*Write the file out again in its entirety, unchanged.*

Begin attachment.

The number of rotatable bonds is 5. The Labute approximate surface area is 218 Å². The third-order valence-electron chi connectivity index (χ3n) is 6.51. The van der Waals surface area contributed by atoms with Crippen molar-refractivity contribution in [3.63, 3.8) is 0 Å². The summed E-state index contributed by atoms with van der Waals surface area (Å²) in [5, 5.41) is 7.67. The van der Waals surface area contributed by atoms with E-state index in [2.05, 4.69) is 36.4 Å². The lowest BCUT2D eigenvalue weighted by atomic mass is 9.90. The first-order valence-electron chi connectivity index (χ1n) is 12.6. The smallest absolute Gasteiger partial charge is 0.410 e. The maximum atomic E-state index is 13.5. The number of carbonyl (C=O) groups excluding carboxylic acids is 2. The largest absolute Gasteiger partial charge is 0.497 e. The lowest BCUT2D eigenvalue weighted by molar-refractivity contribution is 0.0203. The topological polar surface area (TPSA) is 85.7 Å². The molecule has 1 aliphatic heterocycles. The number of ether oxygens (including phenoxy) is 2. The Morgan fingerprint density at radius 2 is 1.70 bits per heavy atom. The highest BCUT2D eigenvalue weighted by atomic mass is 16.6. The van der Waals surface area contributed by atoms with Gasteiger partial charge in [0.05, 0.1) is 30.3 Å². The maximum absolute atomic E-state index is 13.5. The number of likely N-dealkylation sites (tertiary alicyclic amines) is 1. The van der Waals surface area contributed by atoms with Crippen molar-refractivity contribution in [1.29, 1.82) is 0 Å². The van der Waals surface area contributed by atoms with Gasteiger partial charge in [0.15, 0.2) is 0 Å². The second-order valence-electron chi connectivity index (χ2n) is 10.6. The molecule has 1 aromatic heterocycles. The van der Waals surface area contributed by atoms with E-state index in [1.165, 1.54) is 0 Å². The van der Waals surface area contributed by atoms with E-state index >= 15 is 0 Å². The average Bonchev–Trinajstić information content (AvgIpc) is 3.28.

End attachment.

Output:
The number of rotatable bonds is 5. The Labute approximate surface area is 218 Å². The third-order valence-electron chi connectivity index (χ3n) is 6.51. The van der Waals surface area contributed by atoms with Crippen molar-refractivity contribution in [3.63, 3.8) is 0 Å². The summed E-state index contributed by atoms with van der Waals surface area (Å²) in [5, 5.41) is 7.67. The van der Waals surface area contributed by atoms with E-state index in [2.05, 4.69) is 36.4 Å². The lowest BCUT2D eigenvalue weighted by atomic mass is 9.90. The first-order valence-electron chi connectivity index (χ1n) is 12.6. The smallest absolute Gasteiger partial charge is 0.410 e. The maximum atomic E-state index is 13.5. The number of carbonyl (C=O) groups excluding carboxylic acids is 2. The largest absolute Gasteiger partial charge is 0.497 e. The lowest BCUT2D eigenvalue weighted by molar-refractivity contribution is 0.0203. The topological polar surface area (TPSA) is 85.7 Å². The molecule has 1 aliphatic heterocycles. The number of ether oxygens (including phenoxy) is 2. The Morgan fingerprint density at radius 2 is 1.70 bits per heavy atom. The highest BCUT2D eigenvalue weighted by atomic mass is 16.6. The van der Waals surface area contributed by atoms with Gasteiger partial charge in [0.05, 0.1) is 30.3 Å². The maximum absolute atomic E-state index is 13.5. The number of likely N-dealkylation sites (tertiary alicyclic amines) is 1. The van der Waals surface area contributed by atoms with Crippen molar-refractivity contribution in [1.29, 1.82) is 0 Å². The van der Waals surface area contributed by atoms with Gasteiger partial charge in [0.15, 0.2) is 0 Å². The second-order valence-electron chi connectivity index (χ2n) is 10.6. The molecule has 1 aromatic heterocycles. The van der Waals surface area contributed by atoms with E-state index in [1.165, 1.54) is 0 Å². The van der Waals surface area contributed by atoms with E-state index >= 15 is 0 Å². The average Bonchev–Trinajstić information content (AvgIpc) is 3.28.